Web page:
The influence of oestrogen on the brain

This does not mean that oestrogen does not play an important role in regulating mood. Oestrogen acts everywhere in the body, including in the parts of the brain that control emotions.

Oestrogen has the following effects:

  • It increases serotonin production and the number of serotonin receptors in the brain.
  • It changes the production and effect of endorphins, the «feel-good» chemicals in the brain.
  • It protects the nerves from damage and possibly stimulates nerve growth.

Unfortunately, it is not possible to predict what these effects mean for an individual woman. The effects of oestrogen are too complex for researchers to fully understand.
For example, despite the obvious positive effect of oestrogen on the brain, many women improve their mood after the menopause when oestrogen levels are very low.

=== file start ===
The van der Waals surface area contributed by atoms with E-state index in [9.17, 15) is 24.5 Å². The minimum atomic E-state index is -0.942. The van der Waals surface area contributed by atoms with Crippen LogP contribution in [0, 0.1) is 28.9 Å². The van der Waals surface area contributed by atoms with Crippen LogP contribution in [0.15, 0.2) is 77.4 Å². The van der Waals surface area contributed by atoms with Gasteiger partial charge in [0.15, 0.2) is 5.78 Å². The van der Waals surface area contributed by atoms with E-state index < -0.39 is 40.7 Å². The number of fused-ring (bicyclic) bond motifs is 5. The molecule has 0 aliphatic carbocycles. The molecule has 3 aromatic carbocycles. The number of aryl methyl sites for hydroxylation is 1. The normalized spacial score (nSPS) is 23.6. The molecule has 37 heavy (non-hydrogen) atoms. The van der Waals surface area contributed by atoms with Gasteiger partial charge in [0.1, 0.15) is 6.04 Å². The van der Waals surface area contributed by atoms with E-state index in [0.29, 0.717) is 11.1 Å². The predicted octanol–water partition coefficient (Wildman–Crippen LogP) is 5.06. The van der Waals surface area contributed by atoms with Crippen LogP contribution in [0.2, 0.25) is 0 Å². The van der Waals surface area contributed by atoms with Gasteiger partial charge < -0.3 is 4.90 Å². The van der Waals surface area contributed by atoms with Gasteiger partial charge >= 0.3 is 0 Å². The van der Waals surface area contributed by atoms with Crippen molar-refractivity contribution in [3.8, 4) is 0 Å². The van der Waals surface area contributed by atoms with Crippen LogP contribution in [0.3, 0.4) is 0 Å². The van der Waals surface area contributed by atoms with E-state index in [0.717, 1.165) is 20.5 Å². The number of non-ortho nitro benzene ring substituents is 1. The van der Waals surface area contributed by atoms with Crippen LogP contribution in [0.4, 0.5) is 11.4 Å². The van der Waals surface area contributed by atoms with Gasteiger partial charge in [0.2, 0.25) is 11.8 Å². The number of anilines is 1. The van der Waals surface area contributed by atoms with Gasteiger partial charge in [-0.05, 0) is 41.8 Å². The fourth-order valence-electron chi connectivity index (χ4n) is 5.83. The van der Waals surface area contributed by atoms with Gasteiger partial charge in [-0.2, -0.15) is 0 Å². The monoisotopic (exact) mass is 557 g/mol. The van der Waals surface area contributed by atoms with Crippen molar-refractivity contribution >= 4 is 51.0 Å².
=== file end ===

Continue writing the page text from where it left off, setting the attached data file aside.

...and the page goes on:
Oestrogen and premenstrual syndrome (PMS)

Up to 90 per cent of all women experience unpleasant symptoms before their period. If these symptoms are so severe that they impair quality of life, they are referred to as premenstrual syndrome (PMS).

Bloating, swollen arms or legs and sensitive breasts are the most common physical symptoms. Excessive feelings, depression, anger, irritability, anxiety and social withdrawal can occur. Between 20 and 40 % of all women suffer from PMS at some point in their lives.

Oestrogen and premenstrual dysphoric disorder (PMDD)

Similar to PMS, women with premenstrual dysphoric disorder (PMDD) regularly suffer from mood swings before menstruation. Some experts consider premenstrual dysphoric disorder to be a severe form of PMS.